Otitis media occurs when the middle ear – the cavity behind the eardrum, becomes infected. This infection is very common, especially in children. Based on research, 80-90 percent of people with otitis media are children under 6 years of age. However, adults can still run the risk of developing otitis media.
You do not have to consult a doctor right away if you are dealing with otitis media. Most children will experience otitis media before the age of 3. Research also claims that otitis media occurs more in men than women.
Generally, otitis media occurs due to a cold, sore throat, or allergies that cause fluid buildup in the middle ear. Symptoms include redness, ear pain, and thick yellow discharge from the ear.
There are three types of otitis media:
- Acute otitis media. This is the most common type of otitis media that does not have consequences for other health problems. Symptoms of acute otitis media generally occur suddenly and last for a certain time.
- Otitis media with effusion. Effusion is a buildup of fluid. If the condition of acute otitis media does not improve, the patient runs the risk of developing otitis media with an effusion due to the fluid buildup that remains behind the eardrum. If there is excessive fluid buildup and the patient’s ears feel full – it could lead to hearing loss.
- Chronic otitis media. This type of otitis media occurs when the buildup of fluid behind the eardrum continues to occur repeatedly or occurs over a long period of time. In chronic otitis media, your body will find it increasingly difficult to fight off the infection and the hearing loss will worsen.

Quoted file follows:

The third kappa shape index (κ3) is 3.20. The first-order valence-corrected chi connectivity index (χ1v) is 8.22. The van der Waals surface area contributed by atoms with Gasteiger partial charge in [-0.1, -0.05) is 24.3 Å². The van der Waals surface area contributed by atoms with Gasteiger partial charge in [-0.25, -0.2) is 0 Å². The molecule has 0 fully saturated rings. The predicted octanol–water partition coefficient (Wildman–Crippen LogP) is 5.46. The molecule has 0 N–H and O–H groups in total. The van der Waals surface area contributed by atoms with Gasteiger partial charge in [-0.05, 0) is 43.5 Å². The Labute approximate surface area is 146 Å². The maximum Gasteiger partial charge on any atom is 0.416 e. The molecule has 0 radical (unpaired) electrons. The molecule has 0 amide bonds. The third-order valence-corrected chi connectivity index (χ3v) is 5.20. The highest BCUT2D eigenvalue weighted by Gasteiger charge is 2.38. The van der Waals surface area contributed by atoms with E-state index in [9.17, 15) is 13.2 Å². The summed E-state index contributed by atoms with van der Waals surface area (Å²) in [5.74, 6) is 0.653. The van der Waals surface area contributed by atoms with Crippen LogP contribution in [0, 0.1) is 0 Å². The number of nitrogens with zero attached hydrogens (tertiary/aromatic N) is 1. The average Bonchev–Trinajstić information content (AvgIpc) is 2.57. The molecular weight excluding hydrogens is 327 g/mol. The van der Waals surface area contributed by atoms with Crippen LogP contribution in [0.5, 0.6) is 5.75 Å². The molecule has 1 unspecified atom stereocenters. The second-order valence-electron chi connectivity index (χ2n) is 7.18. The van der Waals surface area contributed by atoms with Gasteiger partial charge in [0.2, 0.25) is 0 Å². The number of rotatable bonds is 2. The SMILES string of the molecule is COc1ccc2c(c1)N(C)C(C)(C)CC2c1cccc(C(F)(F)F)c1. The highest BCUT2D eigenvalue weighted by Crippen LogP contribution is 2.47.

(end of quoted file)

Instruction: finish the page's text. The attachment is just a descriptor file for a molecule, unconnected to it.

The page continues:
Causes of Otitis Media
The middle ear is the normally air-filled space behind the eardrum. The lining of this space creates a fluid to keep the tissues moist. In children, the eustachian tubes are short, soft, and more horizontal – which is why they are more likely to get clogged.
The eustachian tubes are a pair of narrow tubes that run from each middle ear to high in the back of the throat, behind the nasal passages.
Swollen eustachian tubes can become blocked, causing fluids to build up in the middle ear. Factors may include sore throat, flu or allergies. The fluid buildup can become infected and cause the symptoms of an ear infection.
When to See a Doctor for Otitis Media?
In general, otitis media can be treated without having to consult a doctor. However, if the symptoms do not improve within 2-3 days, you may consult an ENT specialist doctor (ear, nose, throat specialist).
First, your eardrum will be examined. Otitis media can usually be indicated through redness or swelling of the eardrums.
People with otitis media should consult a doctor when they experience:
- Extremely high fever.
- Ear pain that does not improve within 3 days.
- Swelling around the ear.
- Thick yellow discharge from the ear.
- Hearing loss
- Other symptoms such as getting sick, having acute and prolonged sore throat
- Long-term disease conditions, such as diabetes, kidneys, or heart.
- Weak immune system due to chemotherapy.